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21 August 2009

Comments

Some very good intiial thoughts, Jim.


It seems to me that the Film Council have been handing out the largesse with a combination of enormous self interest and a continual narrowing of the focus of what film is and should be.

Allowing the "industry" to decide what should and should not be made with a combination of lukewarm Thatcherism with an overlay of Blairite diversity should not be allowed to spread to all areas of moving image culture.

Also what will be the role of Skillset in the combined organisation?

Skillset needn't be affected by the merger. As a licensed Sector Skills Council it operates independently of UKFC. UKFC has delegated funding to Skillset to support film sector training under 'A Bigger Future', the film skills strategy, and there's no reason to assume this will change under a merged body. Besides, film forms only one part of Skillset's remit, which covers the wider 'Creative Media' including animation, computer games, interactive media, publishing, radio, TV etc.

My concern is more the growing remit of Skillset as a undemocratic and self elected body who are using training to impose their agenda of the entire media industries.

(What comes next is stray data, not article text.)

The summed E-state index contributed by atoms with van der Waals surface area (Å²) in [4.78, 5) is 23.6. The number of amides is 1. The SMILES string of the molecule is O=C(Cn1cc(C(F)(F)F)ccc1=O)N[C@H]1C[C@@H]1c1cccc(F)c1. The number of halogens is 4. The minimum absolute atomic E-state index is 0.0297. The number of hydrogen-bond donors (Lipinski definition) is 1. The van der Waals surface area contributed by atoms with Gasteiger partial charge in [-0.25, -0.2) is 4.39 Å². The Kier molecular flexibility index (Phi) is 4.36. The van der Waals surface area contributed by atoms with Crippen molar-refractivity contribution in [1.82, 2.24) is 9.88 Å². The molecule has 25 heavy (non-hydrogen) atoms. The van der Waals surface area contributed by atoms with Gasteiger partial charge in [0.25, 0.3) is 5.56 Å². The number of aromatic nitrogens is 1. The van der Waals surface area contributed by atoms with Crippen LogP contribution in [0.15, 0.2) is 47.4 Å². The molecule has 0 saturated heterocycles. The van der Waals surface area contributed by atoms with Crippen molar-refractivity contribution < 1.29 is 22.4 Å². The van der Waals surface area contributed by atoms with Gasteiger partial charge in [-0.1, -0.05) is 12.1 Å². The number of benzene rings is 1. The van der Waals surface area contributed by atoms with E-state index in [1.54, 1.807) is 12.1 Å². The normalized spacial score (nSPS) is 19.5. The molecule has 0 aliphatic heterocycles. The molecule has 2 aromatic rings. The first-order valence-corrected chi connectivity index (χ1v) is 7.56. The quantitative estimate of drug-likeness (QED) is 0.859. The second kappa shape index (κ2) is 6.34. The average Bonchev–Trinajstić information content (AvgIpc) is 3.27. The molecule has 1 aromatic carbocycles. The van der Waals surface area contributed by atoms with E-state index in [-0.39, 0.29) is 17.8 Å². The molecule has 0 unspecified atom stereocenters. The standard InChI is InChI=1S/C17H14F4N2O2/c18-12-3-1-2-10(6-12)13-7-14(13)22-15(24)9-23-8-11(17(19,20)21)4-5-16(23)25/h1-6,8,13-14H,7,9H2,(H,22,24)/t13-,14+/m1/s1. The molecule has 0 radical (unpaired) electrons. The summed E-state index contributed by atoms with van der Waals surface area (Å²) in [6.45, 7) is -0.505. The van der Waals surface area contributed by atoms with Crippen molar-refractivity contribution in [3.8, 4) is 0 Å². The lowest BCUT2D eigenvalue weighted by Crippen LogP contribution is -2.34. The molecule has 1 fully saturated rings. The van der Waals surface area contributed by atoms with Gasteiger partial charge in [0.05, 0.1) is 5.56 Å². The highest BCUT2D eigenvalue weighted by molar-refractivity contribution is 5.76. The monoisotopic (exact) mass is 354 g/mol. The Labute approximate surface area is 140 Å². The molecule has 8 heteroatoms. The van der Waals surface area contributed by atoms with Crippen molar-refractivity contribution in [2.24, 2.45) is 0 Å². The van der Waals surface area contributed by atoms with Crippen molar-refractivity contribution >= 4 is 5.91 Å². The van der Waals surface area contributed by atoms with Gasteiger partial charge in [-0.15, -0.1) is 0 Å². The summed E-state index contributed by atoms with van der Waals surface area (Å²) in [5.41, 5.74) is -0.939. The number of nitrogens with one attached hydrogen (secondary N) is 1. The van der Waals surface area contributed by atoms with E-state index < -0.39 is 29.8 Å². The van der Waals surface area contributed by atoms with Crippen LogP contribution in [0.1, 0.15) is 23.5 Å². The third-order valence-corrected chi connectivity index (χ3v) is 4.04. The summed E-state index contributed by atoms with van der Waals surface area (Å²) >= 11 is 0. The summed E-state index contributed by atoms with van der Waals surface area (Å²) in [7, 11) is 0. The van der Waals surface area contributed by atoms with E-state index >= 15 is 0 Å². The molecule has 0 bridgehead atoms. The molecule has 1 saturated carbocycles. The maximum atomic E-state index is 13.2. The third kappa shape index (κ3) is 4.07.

Interesting post Jim. This should definitely be an opportunity to scale up the research function of the two organisations: not just data collection, but active research and knowledge creation which will support British film (in both the cultural and economic domains).

Thanks Hasan- I agree entirely, and such scaling up would complement the renewed emphasis on learning (in its broadest sense) that I'd like to see at the heart of the merged organisation's remit.

Jim, I am also concerned about this. Both of these illustrious bodies have totally different remits. Also, as much as I am a fan of the UK Film Council, I would be concerned about the BFI getting lost in the shuffle. The BFI is a guardian of British Cinema and I am unconvinced the more commercial chaps in the UKFC side of a merged organisation will ever understand why the BFI requires the budget it recieves and its importance. For me the BFI is guardian of British Cinema's heritage, while the UKFC is to promote and support its future.

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